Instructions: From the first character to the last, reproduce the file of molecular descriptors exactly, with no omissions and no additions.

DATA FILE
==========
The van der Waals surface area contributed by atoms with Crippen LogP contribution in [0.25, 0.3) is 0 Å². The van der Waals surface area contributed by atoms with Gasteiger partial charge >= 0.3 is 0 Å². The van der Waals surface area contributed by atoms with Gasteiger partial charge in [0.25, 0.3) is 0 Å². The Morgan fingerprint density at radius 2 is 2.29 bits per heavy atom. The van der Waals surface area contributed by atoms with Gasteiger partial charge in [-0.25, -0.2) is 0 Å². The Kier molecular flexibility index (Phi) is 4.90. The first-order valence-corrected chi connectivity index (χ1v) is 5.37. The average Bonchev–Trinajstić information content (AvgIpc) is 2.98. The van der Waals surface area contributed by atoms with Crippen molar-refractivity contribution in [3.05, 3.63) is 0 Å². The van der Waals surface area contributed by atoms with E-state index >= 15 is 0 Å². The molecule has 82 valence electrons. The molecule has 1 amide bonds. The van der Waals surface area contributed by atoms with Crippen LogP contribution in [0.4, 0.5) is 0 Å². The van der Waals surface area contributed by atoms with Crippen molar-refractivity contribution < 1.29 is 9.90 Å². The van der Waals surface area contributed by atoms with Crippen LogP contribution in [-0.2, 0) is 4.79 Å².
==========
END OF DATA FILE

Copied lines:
The van der Waals surface area contributed by atoms with Crippen LogP contribution in [0.25, 0.3) is 0 Å². The van der Waals surface area contributed by atoms with Gasteiger partial charge >= 0.3 is 0 Å². The van der Waals surface area contributed by atoms with Gasteiger partial charge in [0.25, 0.3) is 0 Å². The Morgan fingerprint density at radius 2 is 2.29 bits per heavy atom. The van der Waals surface area contributed by atoms with Gasteiger partial charge in [-0.25, -0.2) is 0 Å². The Kier molecular flexibility index (Phi) is 4.90. The first-order valence-corrected chi connectivity index (χ1v) is 5.37. The average Bonchev–Trinajstić information content (AvgIpc) is 2.98. The van der Waals surface area contributed by atoms with Crippen molar-refractivity contribution in [3.05, 3.63) is 0 Å². The van der Waals surface area contributed by atoms with E-state index >= 15 is 0 Å². The molecule has 82 valence electrons. The molecule has 1 amide bonds. The van der Waals surface area contributed by atoms with Crippen LogP contribution in [0.4, 0.5) is 0 Å². The van der Waals surface area contributed by atoms with Crippen molar-refractivity contribution < 1.29 is 9.90 Å². The van der Waals surface area contributed by atoms with Crippen LogP contribution in [-0.2, 0) is 4.79 Å².